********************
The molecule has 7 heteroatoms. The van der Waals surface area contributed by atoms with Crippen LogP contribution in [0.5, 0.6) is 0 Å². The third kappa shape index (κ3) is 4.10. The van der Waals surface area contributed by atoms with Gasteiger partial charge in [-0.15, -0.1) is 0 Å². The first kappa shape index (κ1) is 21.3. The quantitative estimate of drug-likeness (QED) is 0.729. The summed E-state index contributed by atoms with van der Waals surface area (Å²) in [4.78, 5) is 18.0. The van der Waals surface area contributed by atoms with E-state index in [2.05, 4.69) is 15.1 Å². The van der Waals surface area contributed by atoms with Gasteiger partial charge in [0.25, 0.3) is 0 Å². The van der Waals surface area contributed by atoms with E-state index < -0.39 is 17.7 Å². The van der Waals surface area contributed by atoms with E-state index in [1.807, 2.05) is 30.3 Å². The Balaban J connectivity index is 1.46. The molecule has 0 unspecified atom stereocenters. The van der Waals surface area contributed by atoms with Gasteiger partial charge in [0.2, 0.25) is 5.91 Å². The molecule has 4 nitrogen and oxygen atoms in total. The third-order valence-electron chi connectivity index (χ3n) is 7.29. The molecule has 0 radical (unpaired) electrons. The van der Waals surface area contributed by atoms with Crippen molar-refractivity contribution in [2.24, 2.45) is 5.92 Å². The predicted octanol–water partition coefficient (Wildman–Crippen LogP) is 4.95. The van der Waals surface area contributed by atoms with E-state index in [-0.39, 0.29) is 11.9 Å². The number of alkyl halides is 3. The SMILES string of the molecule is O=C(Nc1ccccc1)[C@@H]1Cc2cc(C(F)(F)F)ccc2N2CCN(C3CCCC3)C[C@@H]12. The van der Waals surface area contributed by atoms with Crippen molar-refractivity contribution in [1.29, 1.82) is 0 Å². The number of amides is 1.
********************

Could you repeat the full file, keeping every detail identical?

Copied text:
The molecule has 7 heteroatoms. The van der Waals surface area contributed by atoms with Crippen LogP contribution in [0.5, 0.6) is 0 Å². The third kappa shape index (κ3) is 4.10. The van der Waals surface area contributed by atoms with Gasteiger partial charge in [-0.15, -0.1) is 0 Å². The first kappa shape index (κ1) is 21.3. The quantitative estimate of drug-likeness (QED) is 0.729. The summed E-state index contributed by atoms with van der Waals surface area (Å²) in [4.78, 5) is 18.0. The van der Waals surface area contributed by atoms with E-state index in [2.05, 4.69) is 15.1 Å². The van der Waals surface area contributed by atoms with Gasteiger partial charge in [0.25, 0.3) is 0 Å². The van der Waals surface area contributed by atoms with E-state index < -0.39 is 17.7 Å². The van der Waals surface area contributed by atoms with E-state index in [1.807, 2.05) is 30.3 Å². The Balaban J connectivity index is 1.46. The molecule has 0 unspecified atom stereocenters. The van der Waals surface area contributed by atoms with Gasteiger partial charge in [0.2, 0.25) is 5.91 Å². The molecule has 4 nitrogen and oxygen atoms in total. The third-order valence-electron chi connectivity index (χ3n) is 7.29. The molecule has 0 radical (unpaired) electrons. The van der Waals surface area contributed by atoms with Crippen molar-refractivity contribution in [2.24, 2.45) is 5.92 Å². The predicted octanol–water partition coefficient (Wildman–Crippen LogP) is 4.95. The van der Waals surface area contributed by atoms with E-state index in [-0.39, 0.29) is 11.9 Å². The number of alkyl halides is 3. The SMILES string of the molecule is O=C(Nc1ccccc1)[C@@H]1Cc2cc(C(F)(F)F)ccc2N2CCN(C3CCCC3)C[C@@H]12. The van der Waals surface area contributed by atoms with Crippen molar-refractivity contribution in [1.29, 1.82) is 0 Å². The number of amides is 1.